One of the biggest difficulties for mobile and digital health companies (or health systems) focused on telemedicine is that they're usually attempting to provide a national service, but the regulations they must follow are determined on the state level -- for the most part by state medical boards. Recently, the Federation of State Medical Boards, an advisory group that issues guidance documents for state boards, released a policy framework for telemedicine offered up as a resource to states.
According to Jonathan Linkous, CEO of the American Telemedicine Association, it's hard to say at this point how much of an impact the guidance will have -- any number of states might adopt the guidelines either wholly or in part. American Well, a video-based telemedicine startup, applauded the document in a press release and encouraged state medical boards to put the policy guidance into place.
“This policy is a bold step towards a reality where all patients can access quality care irrespective of time, place and location,” Roy Schoenberg, MD, CEO of American Well, said in the statement. “Now that the Federation has done its job as leaders, we look to states to do the same -- embrace this model policy, and thereby ensure that only safe, secure and appropriate care can be delivered through today’s telehealth technologies.”
But Linkous was less enthusiastic. He said the provisions in the document are more progressive than those of some states, but less progressive than others -- and overall less progressive than ATA would prefer.
"It’s good that there is an effort nationally for the state medical boards to recognize that telemedicine is here," Linkous told MobiHealthNews. "Over 10 million patients got service from telemedicine last year. Many of their lives were saved. So it’s about time that state medical boards start recognizing telemedicine as part of how we deliver care. The way some states may implement is still a possible cause for concern."
One major concern of ATA -- which sent the Federation a list of recommendations prior to publication of the guidance -- is that it seems to exclude voice-only telephone and online care from the definition of telemedicine, focusing only on video visits, a sentiment echoed by American Well's release.
"Generally, telemedicine is not an audio-only, telephone conversation, e-mail/instant messaging conversation, or fax," the document reads. "It typically involves the application of secure video conferencing or store and forward technology to provide support or healthcare delivery by replicating the interaction of a traditional encounter in-person between a provider and a patient."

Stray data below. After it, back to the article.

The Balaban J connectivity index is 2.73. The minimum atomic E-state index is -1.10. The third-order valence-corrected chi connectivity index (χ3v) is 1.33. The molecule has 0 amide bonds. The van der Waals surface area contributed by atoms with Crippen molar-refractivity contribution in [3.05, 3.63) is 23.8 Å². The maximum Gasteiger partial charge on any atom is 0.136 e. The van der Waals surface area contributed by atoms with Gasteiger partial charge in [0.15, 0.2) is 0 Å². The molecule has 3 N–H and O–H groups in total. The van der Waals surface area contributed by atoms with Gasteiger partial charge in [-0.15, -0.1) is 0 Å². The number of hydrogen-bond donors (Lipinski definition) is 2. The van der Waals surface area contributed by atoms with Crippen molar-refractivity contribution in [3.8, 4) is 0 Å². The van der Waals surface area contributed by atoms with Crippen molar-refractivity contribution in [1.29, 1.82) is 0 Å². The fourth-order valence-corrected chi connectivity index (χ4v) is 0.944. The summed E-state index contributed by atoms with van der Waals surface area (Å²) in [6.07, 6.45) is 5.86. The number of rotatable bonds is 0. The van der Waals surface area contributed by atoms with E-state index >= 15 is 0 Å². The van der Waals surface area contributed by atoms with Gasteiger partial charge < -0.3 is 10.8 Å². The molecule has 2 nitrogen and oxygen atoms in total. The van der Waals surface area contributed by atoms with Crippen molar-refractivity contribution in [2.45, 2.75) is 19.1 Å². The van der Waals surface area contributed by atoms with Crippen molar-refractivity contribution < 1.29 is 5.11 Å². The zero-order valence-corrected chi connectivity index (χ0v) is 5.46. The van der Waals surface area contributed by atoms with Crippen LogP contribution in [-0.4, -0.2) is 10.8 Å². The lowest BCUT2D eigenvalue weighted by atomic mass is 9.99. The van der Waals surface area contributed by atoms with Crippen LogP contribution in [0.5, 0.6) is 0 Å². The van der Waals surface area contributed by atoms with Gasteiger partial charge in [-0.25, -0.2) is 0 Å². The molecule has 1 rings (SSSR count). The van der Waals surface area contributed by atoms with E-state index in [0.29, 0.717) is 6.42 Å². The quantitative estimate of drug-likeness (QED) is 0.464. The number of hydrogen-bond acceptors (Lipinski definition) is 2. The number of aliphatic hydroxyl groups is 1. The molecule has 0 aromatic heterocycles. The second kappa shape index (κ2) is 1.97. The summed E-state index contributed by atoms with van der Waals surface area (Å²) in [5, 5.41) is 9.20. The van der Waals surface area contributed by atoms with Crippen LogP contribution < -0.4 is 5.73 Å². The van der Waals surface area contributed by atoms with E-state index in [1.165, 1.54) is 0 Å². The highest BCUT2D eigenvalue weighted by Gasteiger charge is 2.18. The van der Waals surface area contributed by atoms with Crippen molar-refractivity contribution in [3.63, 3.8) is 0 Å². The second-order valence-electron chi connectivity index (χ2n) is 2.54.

In fact, a number of existing telemedicine companies, like Teladoc and Zipnosis, either use the telephone or provide care entirely through non-video online interactions. Linkous worries that constraining the definition so narrowly both hurts innovation and hurts doctors who just like to use the phone.
"There’s a number of companies providing web-based consultation services," he said. "Quite a few of those are based on the telephone, because a patient either doesn’t want to use video or can’t for whatever reason, plus there’s individual doctors who use the telephone to consult. So that’s one of the areas where we hope they’ll move forward."
The ATA is also concerned that the new policy document requires informed consent forms for telemedicine, something that is not currently the norm and, Linkous worries, could intimidate potential users and is "a legalistic term that implies telemedicine isn’t as good as being in the office, that there’s dangers."
Finally, a provision that telemedicine doctors be licensed in the state their patient is located does largely line up with the law today, but is too broad reaching and fails to take into account notable exceptions, according to the ATA. For instance, the federal government currently allows military doctors to practice anywhere. Additionally the guidance as written would prevent nearby states with a lot of through-traffic, like New York and New Jersey, from making mutual reciprocal licensing arrangements.
Although these seem like minor disputes, they can have very real consequences, as Dr Anne DeJong discovered last year when, while working for telemedicine company Consult-a-Doctor, she was sanctioned by the Idaho State Medical Board and hit with $10,000 in fines for prescribing an antibiotic over the phone.
"There are states and individual members of some medical boards that are very anti-telemedicine," Linkous said. "And they might be for a variety of reasons. ... Some of them have been accused of just not wanting the competition from other states. They want to protect their own financial interest in the market. Some say they don’t want it because it might somehow jeopardize the ability of the medical board to collect money and exert authority in its own state. Some are legitimately concerned about telemedicine. You have to weed through that. There’s some concern that some elements of [the new Federation guidelines] might give cause to some medical boards to make it worse for telemedicine. On the other hand, there are state boards who are so anti-telemedicine that any step like this might be a step in the right direction."